SarahI used a low angle and a tilted frame in this portrait to create a sense of movement. Combining a low angle, which imparts a sense of dominance in the subject, with a whimsical expression is a juxtaposition that can convey several things in a picture.

One of the truly magical things about photography is our ability to capture an instant that is descriptive of the subject, but counter intuitive to our pre conceived notions of the subject’s character. The pictures we remember are the ones that reveal some hidden quality about the subject. Albert Einstein sticking out his tongue to the camera is an iconic picture because we always associate him with dour, complicated subjects that don’t lend themselves to levity. For the photographer, that unexpected trigger caused him to release the shutter because it was so far outside the range of expressions that he was expecting. He HAD to push the shutter button. In the midst of your study of the human face, be open to the unexpected. Creating a picture with a specific expression that matches your vision of the person, and quantifying the parts of the face that contribute to that expression are important in portraiture, but are not the end of people pictures. A strange picture doesn’t necessarily have to portray the subject in a negative light.


If your subject begins to stiffen and become more aware of your actions, try lightening the mood by joking around a little.  In a group, getting someone to do some “Moose ears” is a fun thing to do.

When you start a session with a subject, don’t start taking pictures right away. Keep your camera in plain sight, but don’t put the person into the role of a photographic subject right away. Build a rapport with them, first. Ask them about themselves and let them think about it in a natural way. They may have some specific things that they want to portray in a portrait. It’s not very often that we think about the way that our thoughts control our facial expressions. Usually, we only pay attention to the way our face is changing when we’re in an interview or other formal setting. If you have a very specific image in mind, having them control their expression is necessary. Otherwise, the best way to get a natural looking picture is to put the subject at ease. An interesting effect of portraiture is that the camera can eventually disappear in the mind of the subject. Even when I’m right in front of the subject, they will eventually see only me instead of the camera. It’s natural for them to focus on the camera at the beginning. It’s only in the interaction with the photographer that the camera becomes a background object in their mind. That’s the purpose of the initial stage where the camera is visible, but not an active part of the conversation. The effect is similar to the way we focus on a specific part of a face to evaluate an entire expression. The camera is part of their visual field, but if you engage them throughout the session, they will be forced to focus on you instead of the camera. If you feel that the session is becoming too formal, try telling a joke or having them strike a strange pose. When I feel that they are becoming too focused on the camera and stiffening their poses, I usually ask them to stick their tongue out or make another strange facial expression. You can also come out from behind the camera, block their view of it, and talk about something else for a few minutes. Another example is a group picture. When they’re starting to get painted expressions, I usually ask why no one has done any moose ears on the person next to them. It’s a fun joke that usually loosens up the group again.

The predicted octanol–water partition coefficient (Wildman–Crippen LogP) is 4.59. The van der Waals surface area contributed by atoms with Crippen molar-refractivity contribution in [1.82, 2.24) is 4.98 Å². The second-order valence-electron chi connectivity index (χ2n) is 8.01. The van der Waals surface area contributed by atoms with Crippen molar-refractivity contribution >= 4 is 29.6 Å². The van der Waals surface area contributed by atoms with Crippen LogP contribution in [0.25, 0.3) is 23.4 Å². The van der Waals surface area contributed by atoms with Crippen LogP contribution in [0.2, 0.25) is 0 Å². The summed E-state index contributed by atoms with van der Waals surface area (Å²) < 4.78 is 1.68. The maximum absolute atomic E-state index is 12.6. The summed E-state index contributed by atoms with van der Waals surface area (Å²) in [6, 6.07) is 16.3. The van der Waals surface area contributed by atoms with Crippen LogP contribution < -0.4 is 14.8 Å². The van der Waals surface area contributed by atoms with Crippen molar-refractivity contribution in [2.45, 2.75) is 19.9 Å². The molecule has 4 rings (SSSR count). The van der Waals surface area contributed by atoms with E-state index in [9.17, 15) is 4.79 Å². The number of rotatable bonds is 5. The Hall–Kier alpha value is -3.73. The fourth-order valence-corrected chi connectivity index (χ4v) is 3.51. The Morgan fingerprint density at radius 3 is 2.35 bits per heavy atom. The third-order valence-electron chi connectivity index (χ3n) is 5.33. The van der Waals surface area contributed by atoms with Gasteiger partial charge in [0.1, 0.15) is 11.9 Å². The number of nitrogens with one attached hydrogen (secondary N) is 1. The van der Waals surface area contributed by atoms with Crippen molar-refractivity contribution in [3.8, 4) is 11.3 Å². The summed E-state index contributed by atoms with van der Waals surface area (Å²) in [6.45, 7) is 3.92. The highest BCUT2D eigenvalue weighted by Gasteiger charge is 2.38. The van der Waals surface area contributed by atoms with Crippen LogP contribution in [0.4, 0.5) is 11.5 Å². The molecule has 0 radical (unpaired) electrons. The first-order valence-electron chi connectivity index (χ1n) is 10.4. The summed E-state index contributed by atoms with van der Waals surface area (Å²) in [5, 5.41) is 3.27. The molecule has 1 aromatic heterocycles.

I took this picture kneeling because I wanted to convey more power from the subject.

The angle of your photograph also determines a lot about the final image. Taking a picture with the lens below face level gives the subject more prominence. A picture taken from above gives them a vulnerable quality. The difference is only a matter of inches. When you line up your camera with a face, placing your center spot on their chin or forehead, then angling the lens to capture the face is enough to produce the effect. This can be used to create interesting final images. Taking a picture of a child from a low angle adds a weight to the subject that is often in congruent with our pre conceived notions of children. In real life, we view children from above, mostly. Giving the child more dominance in the image not only increases the importance felt by the viewer, but also adds a dimension that we’re not accustomed to seeing in our normal lives. In the same way, taking a picture of an important person from a slightly high angle gives them a vulnerability that you may not see in them every day. The position of the eyes in an angled shot also conveys a great deal about the subject’s character. In a low angle shot, having the subject look directly into the lens combines confidence with prominence, enhancing the overall effect. A picture taken from a higher angle with the eyes averted compounds the vulnerability of the subject and allows the viewer to connect with the subject in an emotional way. A straight on shot, with your center spot aligned with the subject’s nose creates a documentary style photograph, which can be a good technique when you’re photographing a naturally artistic person. It’s the disconnect between your photographic choices and the nature of the subject that creates a unique vision of them and reveals an aspect of the subject.


It’s not really possible to keep all of the rules of facial expressions in mind while you’re taking pictures. Thinking about the elements that make up the human face is a good exercise because photography is an intuitive art. Preparation for the photographic session influences the decisions you make while taking pictures. Photography is a mechanical process that describes an intuitive state of emotion. Because of this, you need to think about the mechanical aspects before you can really develop an intuitive style in your photography. The mechanics of facial expressions are something that we’re born to understand, so we don’t spend a lot of time examining how they work and what impact subtle changes in a face have on an image. Since the final image is static, the viewer can examine much more of it than they could in a fluid, real life situation. Developing a sense of the image that you want to portray before you start taking pictures will improve your final product.